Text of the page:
We hit the school grounds just as the first bell rang. Jack ran ahead, but then double-backed. He grabbed my hand, and I did my best to not cry. I grabbed Jossie's stroller and we pressed closer to the door, through the crowds of parents and students. "Where do I go?" Jack looked at me. I reminded him of what he needed to do and knelt down to hug and kiss him. Our new neighbor and friend, Annie, pressed her son's hand into Jack's hand, and together the boys walked into their classroom together, holding hands. Annie and I stood side-by-side, watching her youngest and my firstborn as they disappeared. I think we were symbolically holding hands too.
This is a big step for our boy, and I am very excited for this new journey. But for now, I think I just need a good cry at this milestone moment.
Sunday, June 23, 2013
There are a lot of cries bigger in this world than me being anxious about moving and finding a new caregiver for the kids. But it's all weighing me down. I sought peace at church this warm summer morning, and I brought Jossie with me. She held my hand with one chubby hand, and held her Minnie Mouse Lip Smacker in the other. She noted we were both wearing pretty dresses.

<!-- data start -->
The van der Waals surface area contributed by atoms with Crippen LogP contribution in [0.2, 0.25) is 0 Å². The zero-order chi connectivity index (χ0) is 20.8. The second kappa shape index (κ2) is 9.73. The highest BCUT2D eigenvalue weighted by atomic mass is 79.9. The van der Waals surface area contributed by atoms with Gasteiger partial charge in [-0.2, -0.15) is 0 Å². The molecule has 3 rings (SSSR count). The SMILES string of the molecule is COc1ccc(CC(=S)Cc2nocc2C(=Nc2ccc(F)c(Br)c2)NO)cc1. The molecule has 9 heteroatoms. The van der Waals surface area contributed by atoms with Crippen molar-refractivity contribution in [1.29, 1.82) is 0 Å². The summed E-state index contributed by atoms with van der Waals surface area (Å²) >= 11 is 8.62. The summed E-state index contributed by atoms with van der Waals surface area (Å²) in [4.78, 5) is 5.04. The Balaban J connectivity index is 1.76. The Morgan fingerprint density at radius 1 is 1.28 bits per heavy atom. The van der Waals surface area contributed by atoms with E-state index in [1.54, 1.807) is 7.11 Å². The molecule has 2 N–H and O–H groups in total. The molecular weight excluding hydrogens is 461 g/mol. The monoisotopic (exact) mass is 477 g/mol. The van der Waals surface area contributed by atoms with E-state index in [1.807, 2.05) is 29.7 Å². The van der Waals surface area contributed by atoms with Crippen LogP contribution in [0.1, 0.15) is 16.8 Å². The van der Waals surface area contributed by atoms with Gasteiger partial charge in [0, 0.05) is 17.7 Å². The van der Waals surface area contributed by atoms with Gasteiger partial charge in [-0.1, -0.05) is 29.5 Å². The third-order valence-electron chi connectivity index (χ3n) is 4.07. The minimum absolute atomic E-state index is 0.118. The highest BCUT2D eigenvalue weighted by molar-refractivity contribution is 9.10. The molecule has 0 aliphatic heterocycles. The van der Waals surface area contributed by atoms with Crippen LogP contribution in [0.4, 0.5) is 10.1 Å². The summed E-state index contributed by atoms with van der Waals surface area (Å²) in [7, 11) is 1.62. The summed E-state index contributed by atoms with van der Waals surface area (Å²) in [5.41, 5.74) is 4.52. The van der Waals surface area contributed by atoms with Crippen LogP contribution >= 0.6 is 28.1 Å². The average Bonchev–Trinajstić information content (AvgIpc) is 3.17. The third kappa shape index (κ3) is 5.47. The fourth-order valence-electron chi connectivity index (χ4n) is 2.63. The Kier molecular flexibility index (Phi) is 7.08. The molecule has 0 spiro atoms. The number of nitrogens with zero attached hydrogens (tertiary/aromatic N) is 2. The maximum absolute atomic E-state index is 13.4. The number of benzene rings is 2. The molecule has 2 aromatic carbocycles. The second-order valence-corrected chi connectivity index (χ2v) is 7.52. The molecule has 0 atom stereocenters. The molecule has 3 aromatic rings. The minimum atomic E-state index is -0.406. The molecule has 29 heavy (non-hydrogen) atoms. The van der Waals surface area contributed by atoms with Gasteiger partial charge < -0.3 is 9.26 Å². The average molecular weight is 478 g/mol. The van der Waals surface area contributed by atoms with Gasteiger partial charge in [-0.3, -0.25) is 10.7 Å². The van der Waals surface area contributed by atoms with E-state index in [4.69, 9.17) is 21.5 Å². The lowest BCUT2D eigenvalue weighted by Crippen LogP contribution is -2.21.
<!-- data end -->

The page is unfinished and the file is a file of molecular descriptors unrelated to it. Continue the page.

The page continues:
Church was at its best; the choir was all-women, and we sang comforting hymns. We sang my favorite hymn in fact. We had it at Jeremy's and my wedding.
For the Beauty of the Earth
For the beauty of the earth,
for the beauty of the skies,
for the love which from our birth
over and around us lies,
Lord of all, to thee we raise
this our grateful hymn of praise.
For the beauty of each hour
of the day and of the night,
hill and vale, and tree and flower,
sun and moon, and stars of light, Lord of all…
For the joy of human love,
brother, sister, parent, child,
friends on earth, and friends above,
Pleasures pure and undefiled, Lord of all…
For each perfect gift of thine
to our race so freely given,
graces human and divine,
flowers of earth and buds of heaven, Lord of all…
For thy Church which evermore
lifteth holy hands above,
offering up on every shore
Her pure sacrifice of love, Lord of all…
We packed this afternoon. As I lowered plastic boxes of Legos into a moving box, I thought I'd get Jack's thoughts. "I think these Legos are a little nervous to move, Jack," I said. "What do you think I should tell them?"
He thought for a second. "How should I know, Mom," he answered. "I don't speak Lego."
Happy week ahead, friends.